LEAVE THE WORLD BEHIND (2023)
A family's getaway to a luxurious rental home takes an ominous turn when a cyberattack knocks out their devices, and two strangers appear at their door.
Cinephiles disillusioned by Netflix’s recent focus on quantity over quality will find at least some renewed faith in the streamer with the release of Leave the World Behind, a thought-provoking, gripping post-apocalyptic drama with an exceptional cast.
This impressive second feature by writer-director Sam Esmail (Mr. Robot), closely based on Rumaan Alam’s 2020 novel, opens with advertising executive Amanda (Julia Roberts) awakening her professor husband, Clay (Ethan Hawke), in their New York apartment. She’s suddenly had enough with the city and all its inhabitants, prompting her to arrange a short vacation for them and their two teenage children near the coast, not far from the Big Apple in miles but light years away in terms of stress levels. And their break commences that day; a harbinger that Amanda might be much closer to the brink than she’s willing to admit.
They embark on their journey with son Archie (Charlie Evans) and slightly younger daughter Rose (Farrah Mackenzie). The house proves to be stunning, but their first few hours are marred by disturbing events when a tanker bizarrely runs aground at the local beach (a sensationally shot scene, as the masses of sand churned up by the giant vessel are intensely physical).
Smaller oddities quickly pile up too—internet issues, TV problems—and then, in the dead of night, a pair of strangers showed up at the door: G.H (Mahershala Ali) and his twenty-something daughter Ruth (Myha’la), explaining that they were the homeowners and needed to spend the night. They’d been heading into New York, they claimed, just as an electrical blackout struck.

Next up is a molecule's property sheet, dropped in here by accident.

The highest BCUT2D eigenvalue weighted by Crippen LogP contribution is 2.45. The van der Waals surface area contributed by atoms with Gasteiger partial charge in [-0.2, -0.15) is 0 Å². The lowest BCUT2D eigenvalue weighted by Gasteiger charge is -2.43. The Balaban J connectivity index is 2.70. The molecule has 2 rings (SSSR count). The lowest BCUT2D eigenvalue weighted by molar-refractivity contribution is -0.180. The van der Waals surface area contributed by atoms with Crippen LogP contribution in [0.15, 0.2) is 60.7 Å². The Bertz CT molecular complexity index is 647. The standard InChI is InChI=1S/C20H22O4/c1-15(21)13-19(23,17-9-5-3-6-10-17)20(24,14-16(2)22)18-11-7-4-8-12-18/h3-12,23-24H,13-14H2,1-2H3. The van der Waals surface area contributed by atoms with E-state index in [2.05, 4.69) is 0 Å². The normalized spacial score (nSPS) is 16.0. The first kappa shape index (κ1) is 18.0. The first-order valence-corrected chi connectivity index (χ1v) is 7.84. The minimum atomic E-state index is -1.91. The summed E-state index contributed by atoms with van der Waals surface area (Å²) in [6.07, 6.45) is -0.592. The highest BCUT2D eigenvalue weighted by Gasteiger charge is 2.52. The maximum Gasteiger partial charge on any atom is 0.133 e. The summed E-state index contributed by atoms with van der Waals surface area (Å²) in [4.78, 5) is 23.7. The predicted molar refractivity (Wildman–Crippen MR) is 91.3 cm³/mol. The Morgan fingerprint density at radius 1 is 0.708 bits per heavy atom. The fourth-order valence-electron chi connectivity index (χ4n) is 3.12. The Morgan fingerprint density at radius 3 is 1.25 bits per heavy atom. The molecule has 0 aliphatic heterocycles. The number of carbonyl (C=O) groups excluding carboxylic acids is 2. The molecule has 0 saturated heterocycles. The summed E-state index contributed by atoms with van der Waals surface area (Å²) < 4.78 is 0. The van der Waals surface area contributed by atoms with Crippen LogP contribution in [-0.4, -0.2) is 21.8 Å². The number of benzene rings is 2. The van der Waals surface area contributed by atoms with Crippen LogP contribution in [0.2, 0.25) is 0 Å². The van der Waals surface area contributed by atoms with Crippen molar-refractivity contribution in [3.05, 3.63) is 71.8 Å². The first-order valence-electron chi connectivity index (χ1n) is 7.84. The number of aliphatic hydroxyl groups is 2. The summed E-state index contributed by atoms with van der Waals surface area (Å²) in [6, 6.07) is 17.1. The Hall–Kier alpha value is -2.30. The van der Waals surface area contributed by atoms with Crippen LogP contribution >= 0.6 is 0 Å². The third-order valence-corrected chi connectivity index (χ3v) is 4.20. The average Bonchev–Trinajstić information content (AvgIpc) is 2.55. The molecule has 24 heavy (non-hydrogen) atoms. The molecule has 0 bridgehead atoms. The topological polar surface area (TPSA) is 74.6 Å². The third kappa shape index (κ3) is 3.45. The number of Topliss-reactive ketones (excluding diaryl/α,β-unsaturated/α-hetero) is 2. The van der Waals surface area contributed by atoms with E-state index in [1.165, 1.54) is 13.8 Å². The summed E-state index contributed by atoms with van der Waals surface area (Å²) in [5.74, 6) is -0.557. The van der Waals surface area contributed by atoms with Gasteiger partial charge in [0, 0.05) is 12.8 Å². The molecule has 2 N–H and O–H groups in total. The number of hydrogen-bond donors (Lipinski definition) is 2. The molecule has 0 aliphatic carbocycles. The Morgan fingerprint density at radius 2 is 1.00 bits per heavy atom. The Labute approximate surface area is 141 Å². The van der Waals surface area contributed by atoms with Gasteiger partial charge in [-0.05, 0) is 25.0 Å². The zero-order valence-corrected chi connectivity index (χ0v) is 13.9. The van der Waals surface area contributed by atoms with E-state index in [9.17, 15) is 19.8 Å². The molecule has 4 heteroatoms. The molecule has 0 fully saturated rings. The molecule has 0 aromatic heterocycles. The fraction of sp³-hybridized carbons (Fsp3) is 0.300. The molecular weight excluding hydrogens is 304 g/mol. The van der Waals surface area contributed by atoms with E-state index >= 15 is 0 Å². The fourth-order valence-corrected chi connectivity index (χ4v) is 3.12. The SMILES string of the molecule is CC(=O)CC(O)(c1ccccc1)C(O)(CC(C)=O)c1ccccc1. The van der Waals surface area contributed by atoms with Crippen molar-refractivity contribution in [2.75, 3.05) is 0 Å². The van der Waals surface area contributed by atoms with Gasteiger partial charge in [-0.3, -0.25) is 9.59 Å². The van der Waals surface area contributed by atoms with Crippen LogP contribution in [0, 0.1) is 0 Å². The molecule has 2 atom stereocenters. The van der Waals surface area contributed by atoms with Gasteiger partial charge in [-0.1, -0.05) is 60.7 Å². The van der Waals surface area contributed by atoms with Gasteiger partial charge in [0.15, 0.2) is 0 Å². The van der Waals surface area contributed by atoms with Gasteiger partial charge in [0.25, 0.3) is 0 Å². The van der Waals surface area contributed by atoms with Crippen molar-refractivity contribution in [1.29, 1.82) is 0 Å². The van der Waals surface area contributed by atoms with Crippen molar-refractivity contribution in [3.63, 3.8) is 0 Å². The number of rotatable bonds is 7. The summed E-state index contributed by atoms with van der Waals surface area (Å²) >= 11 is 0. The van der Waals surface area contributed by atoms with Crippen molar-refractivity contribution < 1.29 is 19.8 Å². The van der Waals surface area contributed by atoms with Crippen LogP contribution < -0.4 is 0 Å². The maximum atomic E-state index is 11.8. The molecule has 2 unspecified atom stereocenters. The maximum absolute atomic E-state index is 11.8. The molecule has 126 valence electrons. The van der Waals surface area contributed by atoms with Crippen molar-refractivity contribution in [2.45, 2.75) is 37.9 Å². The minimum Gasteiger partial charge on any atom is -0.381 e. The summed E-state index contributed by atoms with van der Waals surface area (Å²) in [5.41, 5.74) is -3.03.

Henceforth, Leave the World Behind almost exclusively focuses on these six characters, introducing only one additional significant figure, a survivalist played by Kevin Bacon (Tremors), near the end. It otherwise confines itself resolutely to what they know about their situation, which isn’t much.
Nearly everyone else appears to have vanished, leaving no way of telling whether they fled, died, or merely hid in their basements; communication lines are severed; the atmosphere around the house is eerily tranquil, but G.H need not venture far to uncover evidence of planes plummeting from the sky. Animals are behaving oddly, and at a couple of points, an inexplicable, excruciating high-pitched sound reduces people to agony—could it be some kind of weapon? Something of an M. Night Shyamalan (Knock at the Cabin) atmosphere, in a good way, pervades much of the movie.
Tiny fragments of incomplete information do manage to filter through: there are suggestions this could be the beginning of a war, hints it could be the result of cyber-terrorism, and murmurs it might be linked to the Middle East—or perhaps not. However, the four adults and two children remain isolated; they simply don’t know, and despite their constant anxiety for information and the final act of conspiracy-theorizing from Bacon’s character, this is the opposite of a conspiracy-theory movie.
According to G.H, who maintains close ties to the military despite his profession as an investment advisor, even those in power often lack control over events, and the best they can hope for is a timely warning. This statement not only alludes to the pandemic but also underscores a central theme of the film, exemplified by several character’ arcs, especially Amanda’s: our survival as societies depends as much on getting on with each other as it does on technology.